In response to the hon. Gentleman’s point and his early-day motion, I not only propose that the House should have the opportunity to debate the matter on 3 July, but I shall place a resolution before the House so that hon. Members will have the opportunity to vote for the views expressed in the early-day motion.

Jim Sheridan (Paisley and Renfrewshire, North) (Lab): Can we have a debate on the exploitation of illegal migrant workers in this country by employers? My right hon. and learned Friend will be aware of recently introduced Government legislation, under which, as of today, companies and company directors who knowingly employ illegal immigrants will be not only fined but named and shamed. Although that is welcome, will the Leader of the House go one step further and use her good offices to influence her Cabinet colleagues, so that when Government contracts are tendered for, the activities of such companies and company directors are taken into account?

Ms Harman: I pay tribute to my hon. Friend, who has spent many years, before he entered the House and since, ensuring that we protect vulnerable workers from exploitation and that employers should be held to account. He raises an important point. The Government will be doing all that we can to stop employers from exploiting immigrants who enter without leave or whose leave has expired. The practice not only undermines people who are already long-standing legal workers here, but is particularly relevant at a time when major Government contracts will be placed with companies competing to build, for example, the extra homes needed in the construction of the facilities for the Olympics. I will certainly raise the matter with Cabinet colleagues.

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Richard Ottaway (Croydon, South) (Con): As the Leader of the House said, the Baker report has been published and the Members Estimate Committee report is about to be published. In the light of Sir Christopher Kelly’s comments in the report that he has published in his capacity as chairman of the Committee on Standards in Public Life, would it not be sensible to invite him formally to comment on both reports before we debate them on 3 July? After all, he chairs the committee whose job it is to maintain standards in public life and his comments will add credibility to our debates.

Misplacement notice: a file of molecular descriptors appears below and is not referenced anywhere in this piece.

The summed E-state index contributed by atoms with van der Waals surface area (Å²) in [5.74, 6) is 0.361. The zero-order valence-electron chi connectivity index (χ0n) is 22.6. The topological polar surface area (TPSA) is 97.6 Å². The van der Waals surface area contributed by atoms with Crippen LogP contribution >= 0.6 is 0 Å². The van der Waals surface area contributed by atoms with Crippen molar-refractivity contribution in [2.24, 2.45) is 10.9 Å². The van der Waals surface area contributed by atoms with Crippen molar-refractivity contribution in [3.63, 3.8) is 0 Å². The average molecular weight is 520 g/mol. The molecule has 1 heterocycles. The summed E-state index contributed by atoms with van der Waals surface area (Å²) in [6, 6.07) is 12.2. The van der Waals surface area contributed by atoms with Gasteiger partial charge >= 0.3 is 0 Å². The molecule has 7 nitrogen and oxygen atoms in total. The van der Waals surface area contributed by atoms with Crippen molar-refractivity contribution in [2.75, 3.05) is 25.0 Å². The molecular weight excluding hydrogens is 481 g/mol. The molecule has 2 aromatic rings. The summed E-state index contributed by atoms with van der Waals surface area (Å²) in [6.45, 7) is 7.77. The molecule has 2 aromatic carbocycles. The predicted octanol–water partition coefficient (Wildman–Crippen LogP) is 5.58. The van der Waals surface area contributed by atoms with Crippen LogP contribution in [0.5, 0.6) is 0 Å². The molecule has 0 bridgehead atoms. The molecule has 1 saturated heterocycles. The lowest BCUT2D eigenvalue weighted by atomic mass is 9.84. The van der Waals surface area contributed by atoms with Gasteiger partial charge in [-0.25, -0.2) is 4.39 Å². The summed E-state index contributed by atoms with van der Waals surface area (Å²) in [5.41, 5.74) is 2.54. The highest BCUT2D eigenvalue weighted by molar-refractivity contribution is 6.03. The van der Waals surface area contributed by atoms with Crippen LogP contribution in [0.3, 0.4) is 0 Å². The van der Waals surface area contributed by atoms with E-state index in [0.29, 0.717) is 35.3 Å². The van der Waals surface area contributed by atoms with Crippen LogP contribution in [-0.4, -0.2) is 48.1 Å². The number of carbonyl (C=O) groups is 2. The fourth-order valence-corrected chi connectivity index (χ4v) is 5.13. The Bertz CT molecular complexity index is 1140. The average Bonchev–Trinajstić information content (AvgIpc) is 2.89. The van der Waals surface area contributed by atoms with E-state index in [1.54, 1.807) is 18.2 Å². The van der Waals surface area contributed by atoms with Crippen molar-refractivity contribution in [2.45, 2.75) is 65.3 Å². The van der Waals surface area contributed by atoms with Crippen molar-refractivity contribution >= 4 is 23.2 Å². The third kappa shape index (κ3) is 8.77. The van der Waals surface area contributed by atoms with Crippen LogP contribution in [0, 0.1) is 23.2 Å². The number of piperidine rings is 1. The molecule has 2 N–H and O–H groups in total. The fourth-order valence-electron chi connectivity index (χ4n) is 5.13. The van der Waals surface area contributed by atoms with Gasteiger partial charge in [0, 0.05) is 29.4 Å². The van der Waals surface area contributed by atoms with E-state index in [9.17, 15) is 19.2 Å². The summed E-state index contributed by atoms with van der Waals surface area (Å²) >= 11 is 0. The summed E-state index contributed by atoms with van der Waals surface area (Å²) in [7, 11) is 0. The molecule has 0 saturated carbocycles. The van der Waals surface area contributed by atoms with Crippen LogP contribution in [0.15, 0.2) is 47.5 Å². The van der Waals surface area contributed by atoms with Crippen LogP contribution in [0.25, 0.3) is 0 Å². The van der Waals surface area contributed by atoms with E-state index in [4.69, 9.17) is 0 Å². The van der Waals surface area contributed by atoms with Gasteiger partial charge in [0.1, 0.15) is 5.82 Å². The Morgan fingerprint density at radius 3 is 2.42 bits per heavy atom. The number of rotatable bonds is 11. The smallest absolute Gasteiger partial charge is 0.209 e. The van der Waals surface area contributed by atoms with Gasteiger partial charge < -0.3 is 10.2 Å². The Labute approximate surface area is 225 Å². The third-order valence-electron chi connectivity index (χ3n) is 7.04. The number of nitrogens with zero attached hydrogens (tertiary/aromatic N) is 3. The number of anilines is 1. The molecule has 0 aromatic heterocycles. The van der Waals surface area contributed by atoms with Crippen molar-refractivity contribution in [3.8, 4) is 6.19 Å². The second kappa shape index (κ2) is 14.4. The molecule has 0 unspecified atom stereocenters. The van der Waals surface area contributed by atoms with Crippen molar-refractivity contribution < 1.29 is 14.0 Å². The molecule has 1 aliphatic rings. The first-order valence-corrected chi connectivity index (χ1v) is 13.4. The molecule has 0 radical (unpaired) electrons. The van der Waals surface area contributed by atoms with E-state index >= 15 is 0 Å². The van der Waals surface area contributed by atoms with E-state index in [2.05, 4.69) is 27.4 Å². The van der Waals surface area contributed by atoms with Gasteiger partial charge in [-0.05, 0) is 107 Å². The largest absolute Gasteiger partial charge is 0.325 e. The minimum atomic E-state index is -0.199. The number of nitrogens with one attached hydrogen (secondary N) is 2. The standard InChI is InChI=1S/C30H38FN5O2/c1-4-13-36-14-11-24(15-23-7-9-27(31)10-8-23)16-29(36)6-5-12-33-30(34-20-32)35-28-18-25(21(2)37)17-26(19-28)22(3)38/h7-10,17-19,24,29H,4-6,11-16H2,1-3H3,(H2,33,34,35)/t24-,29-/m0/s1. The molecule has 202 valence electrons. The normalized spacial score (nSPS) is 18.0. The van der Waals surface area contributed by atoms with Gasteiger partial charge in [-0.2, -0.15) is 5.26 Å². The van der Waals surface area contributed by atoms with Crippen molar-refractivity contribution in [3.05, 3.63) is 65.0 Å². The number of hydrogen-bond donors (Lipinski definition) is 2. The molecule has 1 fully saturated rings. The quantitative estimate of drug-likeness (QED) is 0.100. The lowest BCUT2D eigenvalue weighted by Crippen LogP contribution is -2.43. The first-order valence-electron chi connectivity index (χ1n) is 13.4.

Ms Harman: That is a helpful suggestion. It would help the House’s debate for Sir Christopher Kelly to have an opportunity to put forward his views on the proposals on which the House will decide. He will already have seen the Government’s proposals and the Baker proposals on pay and pensions. When the Members Estimate Committee report comes out—and is made available in good time before the debate for hon. Members to consider it, table any amendments and reflect on it—it might be useful, without pre-empting colleagues on the MEC, formally to forward a copy to Sir Christopher Kelly. That way, if he wants to make any proposals, he can make them to the MEC, which would be better than his perhaps commenting on television afterwards.

Kelvin Hopkins (Luton, North) (Lab): May I draw my right hon. and learned Friend’s attention to the excellent early-day motion 1830, which was tabled yesterday by my hon. Friend the Member for Regent's Park and Kensington, North (Ms Buck)?

[ That this House recognises that Britain is suffering the effects of a housing affordability crisis; highlights new research by Shelter showing that two million households are being pushed to breaking point by unmanageable housing costs; notes that thousands of households are homeless or trapped in damp, dilapidated or overcrowded housing, because they are unable to afford to rent or buy a decent home; welcomes the launch of Shelter's Now is the Time campaign to make sure everyone has an affordable, decent place to call home; and calls on the Government to meet its commitment on building homes by 2020, ensure that enough social rented homes are built for those who need them most, protect people facing eviction and repossession or living in bad housing, and end the housing divide by making the housing system fairer for everyone. ]

The motion deals with housing need and refers to the recent Shelter report, “Now is the Time”. In view of the fact that house sales are now falling, which will undoubtedly put extra pressure on housing waiting lists, and the already serious shortage of housing to rent, may I ask my right hon. and learned Friend for a long, serious debate on housing in all its aspects, which would deal with all the issues raised in the early-day motion? That debate should also look into the kind of policies that were successfully adopted by a previous Labour Government in the 1970s, in particular municipalising empty properties that are unsafe and not being sold, but which could in future be rented out to those on waiting lists.